The current U.S. healthcare environment is addressing most barriers and lack of broad support for IPCP experienced between 1970s through 2000. These developments are shifting the focus from healthcare to health and from acute care to ambulatory care in primary care clinics, communities and homes36. For example, the PCMH is an approach to providing comprehensive primary care for children, youth and adults in team-based healthcare delivery model. Interprofessional teams provide continuous care for populations of patients with the goal of obtaining maximized health outcomes and reducing costs. Health information technology and electronic health records support gathering patient and cost data to drive continuous quality improvement and lower the cost of care. Clinics converting to the PCMH model are undergoing workforce redesign to incorporate new roles for pharmacists, nurses, physician assistants, occupational therapists, physical therapists, mental health providers and many others who are appropriately trained to provide coordinated care37, 38.

Corporate stakeholders, who provide healthcare as an employment benefit and are interested in the best care for the least cost, are significant players in the national ferment. Spurred by early data related to outcomes of system changes and reduced costs, healthcare insurers are rewarding outcomes and teamwork through monetary incentives to affiliated providers. This movement is called “value-based healthcare” or the “volume to value” revolution39, 40. Incentive systems are moving away from paying for care fragmentation through a fee-for-service model to a “bundled payment” system rewarding health outcomes and cost efficiencies41. These changes in reimbursement methods are a profound paradigm shift for many practicing health professionals and challenge past and existing perceptions of professional role and scope.

In short, the U.S. healthcare system, significantly driven by economics, is moving in the direction that no one provider profession or model can independently address. Some believe that because of the fundamental changes in healthcare and the evolving nature of teams that the strength in the numbers of the current U.S. workforce is adequate today. Rather, thinking is evolving that greater emphasis should and will be placed on retraining, retooling and the better utilization of the current health workforce42. There continues to be a lingering concern similar to that in the 1970s that geographic maldistribution of health professionals and access to care for rural and underserved populations is still problematic. Today, while the headlines declare that there continues to be health professions shortages in the U.S., some health workforce experts question whether there are too many “traditional” health professionals in the U.S.43, 44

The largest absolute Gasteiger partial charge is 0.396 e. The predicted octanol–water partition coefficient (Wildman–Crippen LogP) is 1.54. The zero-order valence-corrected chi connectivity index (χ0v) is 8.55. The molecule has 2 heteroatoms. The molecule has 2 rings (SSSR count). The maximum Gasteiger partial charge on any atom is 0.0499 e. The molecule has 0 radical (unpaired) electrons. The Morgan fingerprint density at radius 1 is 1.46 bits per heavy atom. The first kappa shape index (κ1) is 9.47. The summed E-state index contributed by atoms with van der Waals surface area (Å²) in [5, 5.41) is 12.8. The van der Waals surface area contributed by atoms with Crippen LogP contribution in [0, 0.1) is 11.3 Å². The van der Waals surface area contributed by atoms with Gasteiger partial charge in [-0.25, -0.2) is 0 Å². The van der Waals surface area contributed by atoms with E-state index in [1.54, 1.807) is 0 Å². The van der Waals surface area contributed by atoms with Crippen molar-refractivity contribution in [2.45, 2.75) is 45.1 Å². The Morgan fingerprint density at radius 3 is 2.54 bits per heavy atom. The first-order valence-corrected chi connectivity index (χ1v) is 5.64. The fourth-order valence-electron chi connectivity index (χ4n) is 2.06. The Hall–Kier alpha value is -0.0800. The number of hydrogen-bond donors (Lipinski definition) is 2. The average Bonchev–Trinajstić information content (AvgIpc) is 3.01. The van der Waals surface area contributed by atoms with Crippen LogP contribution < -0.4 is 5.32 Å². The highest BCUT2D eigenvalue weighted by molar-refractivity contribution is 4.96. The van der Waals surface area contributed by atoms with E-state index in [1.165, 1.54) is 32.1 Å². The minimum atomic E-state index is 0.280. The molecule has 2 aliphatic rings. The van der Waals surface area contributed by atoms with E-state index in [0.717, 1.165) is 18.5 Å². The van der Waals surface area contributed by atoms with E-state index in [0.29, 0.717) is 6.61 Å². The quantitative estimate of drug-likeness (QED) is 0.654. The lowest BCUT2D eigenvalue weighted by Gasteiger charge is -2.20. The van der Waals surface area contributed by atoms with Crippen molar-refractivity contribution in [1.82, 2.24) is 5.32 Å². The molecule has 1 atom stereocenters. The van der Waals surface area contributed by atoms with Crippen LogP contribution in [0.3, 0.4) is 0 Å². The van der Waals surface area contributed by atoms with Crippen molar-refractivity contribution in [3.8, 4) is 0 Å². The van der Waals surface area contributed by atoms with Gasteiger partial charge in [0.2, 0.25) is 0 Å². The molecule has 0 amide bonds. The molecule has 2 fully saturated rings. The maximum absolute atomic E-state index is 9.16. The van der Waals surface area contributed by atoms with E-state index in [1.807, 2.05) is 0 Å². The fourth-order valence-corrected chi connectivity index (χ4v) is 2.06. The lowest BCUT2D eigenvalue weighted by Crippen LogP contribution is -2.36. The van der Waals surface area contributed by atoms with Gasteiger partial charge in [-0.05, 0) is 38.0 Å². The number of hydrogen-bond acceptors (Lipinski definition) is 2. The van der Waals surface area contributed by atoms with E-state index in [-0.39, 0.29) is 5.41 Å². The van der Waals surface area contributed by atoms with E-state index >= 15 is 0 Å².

Changing Trends to Support Interprofessional Collaborative Practice (IPCP)

Aligning Interprofessional Education

In 2010, IPE also gained momentum as a result of significant events in the U.S. and globally. Organizations released new reports calling for renewed action on IPE and IPCP and new models of continuing professional development focused on teamwork, quality improvement and maintenance of competence in practice6,32,45,46. In response to a seminal report, Health professionals for a new century: transforming education to strengthen health systems in an interdependent world, the IOM created the Global Forum on Health Professions Education and routinely convenes 46 organizations focused on IPE and IPCP to accelerate world-wide change47.

A key IPE unifying effort is the development and release of the Interprofessional Education Collaborative (IPEC) report, Core competencies for interprofessional collaborative practice: Report of an expert panel in May 201148. This report culminated one year of work sponsored by the American Association of Colleges of Nursing (AACN), American Association of Colleges of Osteopathic Medicine (AACOM), American Association of Colleges of Pharmacy (AACP), American Dental Education Association (ADEA), Association of American Medical Colleges (AAMC), and Association of Schools and Programs of Public Health (ASPPH). Each IPEC organization appointed two representatives to the expert panel to work with a facilitator. This work resulted in four competency domains - values and ethics, roles and responsibilities, interprofessional communication, and teamwork and team-based care – with recommendations for learning experiences and educational strategies to achieve them. The response to this work is historic and has resulted in a cascade of health professions education redesign and new accreditation standards in IPEC-related and other organizations requiring team-based curricula linked to the IPEC competencies.